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High PROX1 expression in gastric cancer predicts better survival

  • Alli Laitinen ,

    Roles Data curation, Formal analysis, Investigation, Writing – original draft, Writing – review & editing

    alli.laitinen@helsinki.fi

    Affiliations Department of Surgery, University of Helsinki and Helsinki University Hospital, Helsinki, Finland, Research Programs Unit, Translational Cancer Biology, University of Helsinki, Helsinki, Finland

  • Camilla Böckelman,

    Roles Formal analysis, Supervision, Visualization, Writing – original draft, Writing – review & editing

    Affiliations Department of Surgery, University of Helsinki and Helsinki University Hospital, Helsinki, Finland, Research Programs Unit, Translational Cancer Biology, University of Helsinki, Helsinki, Finland

  • Jaana Hagström,

    Roles Investigation, Writing – original draft, Writing – review & editing

    Affiliations Research Programs Unit, Translational Cancer Biology, University of Helsinki, Helsinki, Finland, Department of Pathology and Oral Pathology, University of Helsinki and Helsinki University Hospital, Helsinki, Finland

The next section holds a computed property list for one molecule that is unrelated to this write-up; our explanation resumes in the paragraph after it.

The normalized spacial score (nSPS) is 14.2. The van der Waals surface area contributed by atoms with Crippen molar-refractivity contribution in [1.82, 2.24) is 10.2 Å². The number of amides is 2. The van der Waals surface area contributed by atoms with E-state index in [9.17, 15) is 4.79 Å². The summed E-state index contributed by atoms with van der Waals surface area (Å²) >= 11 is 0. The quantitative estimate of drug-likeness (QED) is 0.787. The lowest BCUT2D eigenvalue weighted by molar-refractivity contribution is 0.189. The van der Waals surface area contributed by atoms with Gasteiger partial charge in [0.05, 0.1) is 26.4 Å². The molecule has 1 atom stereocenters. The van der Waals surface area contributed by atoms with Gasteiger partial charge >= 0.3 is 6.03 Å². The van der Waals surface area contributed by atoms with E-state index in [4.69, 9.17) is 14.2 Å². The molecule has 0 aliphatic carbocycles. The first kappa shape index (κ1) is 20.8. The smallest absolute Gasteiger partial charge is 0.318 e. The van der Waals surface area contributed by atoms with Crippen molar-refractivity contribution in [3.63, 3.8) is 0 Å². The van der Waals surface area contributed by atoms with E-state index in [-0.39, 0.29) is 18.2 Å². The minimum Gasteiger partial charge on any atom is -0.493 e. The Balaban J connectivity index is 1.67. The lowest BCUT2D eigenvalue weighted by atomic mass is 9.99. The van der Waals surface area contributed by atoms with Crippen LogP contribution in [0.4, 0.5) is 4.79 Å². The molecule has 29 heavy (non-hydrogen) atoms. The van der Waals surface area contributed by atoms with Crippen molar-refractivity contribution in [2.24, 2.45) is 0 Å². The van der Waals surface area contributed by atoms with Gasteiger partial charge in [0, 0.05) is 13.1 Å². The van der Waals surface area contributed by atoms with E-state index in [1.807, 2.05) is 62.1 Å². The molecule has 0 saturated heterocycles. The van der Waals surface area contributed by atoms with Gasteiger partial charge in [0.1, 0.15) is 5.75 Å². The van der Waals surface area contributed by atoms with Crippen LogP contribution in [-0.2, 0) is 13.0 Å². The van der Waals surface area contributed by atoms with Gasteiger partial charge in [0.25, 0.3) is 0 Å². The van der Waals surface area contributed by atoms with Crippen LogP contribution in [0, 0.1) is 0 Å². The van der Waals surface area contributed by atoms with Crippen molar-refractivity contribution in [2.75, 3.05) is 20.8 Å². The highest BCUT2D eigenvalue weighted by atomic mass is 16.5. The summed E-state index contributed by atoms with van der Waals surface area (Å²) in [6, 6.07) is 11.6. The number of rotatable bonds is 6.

• Arto Kokkola,

    Roles Data curation, Writing – original draft

    Affiliation Department of Surgery, University of Helsinki and Helsinki University Hospital, Helsinki, Finland

  • Pauliina Kallio,

    Roles Investigation, Writing – original draft

    Affiliation Research Programs Unit, Translational Cancer Biology, University of Helsinki, Helsinki, Finland

  • Caj Haglund

    Roles Conceptualization, Methodology, Project administration, Supervision, Writing – original draft, Writing – review & editing

    Affiliations Department of Surgery, University of Helsinki and Helsinki University Hospital, Helsinki, Finland, Research Programs Unit, Translational Cancer Biology, University of Helsinki, Helsinki, Finland

High PROX1 expression in gastric cancer predicts better survival

  • Alli Laitinen, 
  • Camilla Böckelman, 
  • Jaana Hagström, 
  • Arto Kokkola, 
  • Pauliina Kallio, 
  • Caj Haglund
PLOS
x

Abstract